(I originally wrote this review when I saw Piranha 3D at the cinema. After waking from my coma I totally forgot about it, much like the film itself. Anyway, in the absence of a new article this week here are my thoughts on Alex Aja’s Piranha 3D from the heady days of 2010. In short: it wasn’t very good, but don’t worry, at least Takers is out next week!)

piranha-3d

Piranha 3D: a film about killer fish and tits that’s more gory than a heroic bloodshed retelling of The Passion of The Christ, and contains more severed man members than you might expect find in Michael Barrymore’s pool filter – if you believe everything you read in the News of the World, natch.

If you were such a purveyor of quality journalism then you may be wondering what more there could be, beyond gore, tits and fish – not just in the film, perhaps even in real life. And while you could be accused of having criminally low standards, you wouldn’t exactly be wrong.

But is it wrong to expect internal logic and character development from something that prides itself on showing little more than fish and tits in 3D? The part of my brain that tries to get me to acknowledge the existence of Chris Moyles would say ‘probably’ (if it understood the question), but I disagree.

The original Piranha was from the Roger Corman school of filmmaking. While the quality of some of Rog’s directorial output could be questioned, at least from a traditional critical viewpoint (though I remain convinced time will reveal the true genius of She Gods of Shark Reef) his ability to spot talent remains without equal. Corman’s movies were where the aspiring A-list could cut their teeth working on B-level productions. So while you could expect little of these productions beyond a snappy title and often hilariously misleading poster, you’d often be pleasantly surprised with some of the artistry on display. And these directors would be justly rewarded with careers making better films with bigger budgets.

Unfortunately those times seem to be over; the best today’s director can expect is to get hired by a studio to remake the B movies of yesteryear or turn a boardgame/cartoon/cracker joke into a filmic franchise. So while people bemoan the absence of another Coppola or Scorsese they fail to realise that he might be out there right now, making Yogi Bear in 3D, hoping to earn enough juice to remake Slugs for Michael Bay’s Platinum Dunes, before inevitably descending into a creative abyss fuelled by self-loathing and friendship with Brett Ratner.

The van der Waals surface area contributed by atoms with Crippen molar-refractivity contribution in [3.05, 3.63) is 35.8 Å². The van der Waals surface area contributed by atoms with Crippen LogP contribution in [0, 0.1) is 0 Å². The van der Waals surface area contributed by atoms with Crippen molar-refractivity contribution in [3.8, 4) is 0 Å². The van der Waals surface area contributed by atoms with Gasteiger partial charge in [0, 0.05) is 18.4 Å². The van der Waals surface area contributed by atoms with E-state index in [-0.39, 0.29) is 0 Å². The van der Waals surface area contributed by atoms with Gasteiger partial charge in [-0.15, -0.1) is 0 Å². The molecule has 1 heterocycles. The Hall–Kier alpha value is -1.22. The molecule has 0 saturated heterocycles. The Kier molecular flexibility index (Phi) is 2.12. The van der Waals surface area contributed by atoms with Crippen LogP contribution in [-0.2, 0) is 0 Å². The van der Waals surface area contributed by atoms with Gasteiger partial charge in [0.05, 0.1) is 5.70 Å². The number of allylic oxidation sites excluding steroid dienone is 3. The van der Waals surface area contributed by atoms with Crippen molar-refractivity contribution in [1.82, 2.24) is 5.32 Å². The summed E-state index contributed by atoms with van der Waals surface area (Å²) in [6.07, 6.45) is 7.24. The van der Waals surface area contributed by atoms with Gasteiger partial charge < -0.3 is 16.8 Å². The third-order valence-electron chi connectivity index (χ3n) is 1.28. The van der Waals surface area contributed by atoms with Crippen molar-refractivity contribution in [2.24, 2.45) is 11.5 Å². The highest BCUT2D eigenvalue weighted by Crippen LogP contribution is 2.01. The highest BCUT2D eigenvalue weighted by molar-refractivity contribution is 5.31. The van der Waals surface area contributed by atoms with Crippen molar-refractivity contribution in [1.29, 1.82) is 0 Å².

Alexandre Aja’s career seems to revolve around making well-directed horror films with a nod to whatever’s popular at the time. So Switchblade Romance, a taut efficient slasher for the most part, ends with a ridiculous trope from the 90s cinema that, thankfully, seems to have been banished to the M Night Shymalan landfill of bad ideas. The Hills Have Eyes was one of the better horror remakes, but a remake all the same. I didn’t see Mirrors but as it was made in 2008 I’m going to assume it featured Kiefer Sutherland going mental after his iPhone 3G wouldn’t stop playing Leona Lewis. Or something.

Anyway, what I’m trying to say that perhaps the only way to survive when you have a degree of intelligence but keep getting fed scripts like Yahtzee 3D, or whatever’s supposedly hot at the moment, is to embrace the ridiculousness of it. In which case a lack of the key components that normally gauge a film’s quality: character development, plot and narrative logic, become the film’s strengths. That would explain the appearance of Oscar winners Elisabeth Shue, and Richard Dreyfuss and, to a lesser-extent, Oscar watcher, Jerry O’Connell. I suppose it’s like the Emperor’s New Clothes, but the emperor knows he doesn’t have any clothes, and everyone else knows it too, but it’s OK because they don’t have any clothes either, and nobody cares because there are tits and cock-eating fish everywhere…in 3D!!!

Post comment